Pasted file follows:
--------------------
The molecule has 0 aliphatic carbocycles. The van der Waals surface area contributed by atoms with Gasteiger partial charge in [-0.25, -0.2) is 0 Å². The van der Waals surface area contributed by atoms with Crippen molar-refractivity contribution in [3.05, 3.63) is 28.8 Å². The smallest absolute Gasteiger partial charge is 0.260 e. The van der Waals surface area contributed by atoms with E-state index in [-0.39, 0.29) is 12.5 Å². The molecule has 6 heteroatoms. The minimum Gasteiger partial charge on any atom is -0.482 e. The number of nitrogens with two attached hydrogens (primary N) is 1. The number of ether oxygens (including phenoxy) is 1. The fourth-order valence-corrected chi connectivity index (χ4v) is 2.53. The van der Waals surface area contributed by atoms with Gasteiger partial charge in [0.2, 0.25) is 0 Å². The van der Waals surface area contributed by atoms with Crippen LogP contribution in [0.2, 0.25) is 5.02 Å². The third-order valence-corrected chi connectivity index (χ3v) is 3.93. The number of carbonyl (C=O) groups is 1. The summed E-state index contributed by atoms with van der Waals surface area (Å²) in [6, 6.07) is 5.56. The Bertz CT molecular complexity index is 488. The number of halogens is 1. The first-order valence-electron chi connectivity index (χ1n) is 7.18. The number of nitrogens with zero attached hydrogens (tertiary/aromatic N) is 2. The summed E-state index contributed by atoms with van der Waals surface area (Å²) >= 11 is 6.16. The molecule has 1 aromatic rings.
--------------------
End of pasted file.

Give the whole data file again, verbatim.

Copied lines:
The molecule has 0 aliphatic carbocycles. The van der Waals surface area contributed by atoms with Gasteiger partial charge in [-0.25, -0.2) is 0 Å². The van der Waals surface area contributed by atoms with Crippen molar-refractivity contribution in [3.05, 3.63) is 28.8 Å². The smallest absolute Gasteiger partial charge is 0.260 e. The van der Waals surface area contributed by atoms with E-state index in [-0.39, 0.29) is 12.5 Å². The molecule has 6 heteroatoms. The minimum Gasteiger partial charge on any atom is -0.482 e. The number of nitrogens with two attached hydrogens (primary N) is 1. The number of ether oxygens (including phenoxy) is 1. The fourth-order valence-corrected chi connectivity index (χ4v) is 2.53. The van der Waals surface area contributed by atoms with Gasteiger partial charge in [0.2, 0.25) is 0 Å². The van der Waals surface area contributed by atoms with Crippen LogP contribution in [0.2, 0.25) is 5.02 Å². The third-order valence-corrected chi connectivity index (χ3v) is 3.93. The number of carbonyl (C=O) groups is 1. The summed E-state index contributed by atoms with van der Waals surface area (Å²) in [6, 6.07) is 5.56. The Bertz CT molecular complexity index is 488. The number of halogens is 1. The first-order valence-electron chi connectivity index (χ1n) is 7.18. The number of nitrogens with zero attached hydrogens (tertiary/aromatic N) is 2. The summed E-state index contributed by atoms with van der Waals surface area (Å²) >= 11 is 6.16. The molecule has 1 aromatic rings.